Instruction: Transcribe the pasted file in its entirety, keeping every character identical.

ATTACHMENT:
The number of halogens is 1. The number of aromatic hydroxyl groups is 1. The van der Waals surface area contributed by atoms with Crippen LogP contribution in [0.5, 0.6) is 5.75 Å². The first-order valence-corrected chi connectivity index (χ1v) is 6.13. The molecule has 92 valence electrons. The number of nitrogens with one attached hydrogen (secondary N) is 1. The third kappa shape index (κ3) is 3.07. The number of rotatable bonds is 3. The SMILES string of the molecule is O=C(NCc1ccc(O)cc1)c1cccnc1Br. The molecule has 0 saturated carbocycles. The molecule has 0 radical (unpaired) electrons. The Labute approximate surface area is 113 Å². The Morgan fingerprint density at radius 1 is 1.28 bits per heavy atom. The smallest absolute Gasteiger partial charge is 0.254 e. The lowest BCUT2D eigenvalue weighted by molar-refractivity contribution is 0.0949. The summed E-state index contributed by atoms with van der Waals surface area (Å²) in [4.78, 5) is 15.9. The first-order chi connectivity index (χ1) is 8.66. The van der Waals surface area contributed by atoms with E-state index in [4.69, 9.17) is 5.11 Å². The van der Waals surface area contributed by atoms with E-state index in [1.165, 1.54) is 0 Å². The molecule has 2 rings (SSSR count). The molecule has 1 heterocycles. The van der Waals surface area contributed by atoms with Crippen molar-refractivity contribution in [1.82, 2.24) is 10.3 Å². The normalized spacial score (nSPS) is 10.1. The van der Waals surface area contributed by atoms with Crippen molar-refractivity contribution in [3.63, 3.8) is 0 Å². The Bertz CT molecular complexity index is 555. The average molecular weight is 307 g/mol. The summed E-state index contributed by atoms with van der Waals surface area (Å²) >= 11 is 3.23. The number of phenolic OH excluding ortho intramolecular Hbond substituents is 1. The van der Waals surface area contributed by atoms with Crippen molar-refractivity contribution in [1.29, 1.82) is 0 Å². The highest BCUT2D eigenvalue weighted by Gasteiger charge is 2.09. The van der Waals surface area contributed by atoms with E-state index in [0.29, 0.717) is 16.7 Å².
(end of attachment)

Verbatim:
The number of halogens is 1. The number of aromatic hydroxyl groups is 1. The van der Waals surface area contributed by atoms with Crippen LogP contribution in [0.5, 0.6) is 5.75 Å². The first-order valence-corrected chi connectivity index (χ1v) is 6.13. The molecule has 92 valence electrons. The number of nitrogens with one attached hydrogen (secondary N) is 1. The third kappa shape index (κ3) is 3.07. The number of rotatable bonds is 3. The SMILES string of the molecule is O=C(NCc1ccc(O)cc1)c1cccnc1Br. The molecule has 0 saturated carbocycles. The molecule has 0 radical (unpaired) electrons. The Labute approximate surface area is 113 Å². The Morgan fingerprint density at radius 1 is 1.28 bits per heavy atom. The smallest absolute Gasteiger partial charge is 0.254 e. The lowest BCUT2D eigenvalue weighted by molar-refractivity contribution is 0.0949. The summed E-state index contributed by atoms with van der Waals surface area (Å²) in [4.78, 5) is 15.9. The first-order chi connectivity index (χ1) is 8.66. The van der Waals surface area contributed by atoms with E-state index in [4.69, 9.17) is 5.11 Å². The van der Waals surface area contributed by atoms with E-state index in [1.165, 1.54) is 0 Å². The molecule has 2 rings (SSSR count). The molecule has 1 heterocycles. The van der Waals surface area contributed by atoms with Crippen molar-refractivity contribution in [1.82, 2.24) is 10.3 Å². The normalized spacial score (nSPS) is 10.1. The van der Waals surface area contributed by atoms with Crippen molar-refractivity contribution in [3.63, 3.8) is 0 Å². The Bertz CT molecular complexity index is 555. The average molecular weight is 307 g/mol. The summed E-state index contributed by atoms with van der Waals surface area (Å²) >= 11 is 3.23. The number of phenolic OH excluding ortho intramolecular Hbond substituents is 1. The van der Waals surface area contributed by atoms with Crippen molar-refractivity contribution in [1.29, 1.82) is 0 Å². The highest BCUT2D eigenvalue weighted by Gasteiger charge is 2.09. The van der Waals surface area contributed by atoms with E-state index in [0.29, 0.717) is 16.7 Å².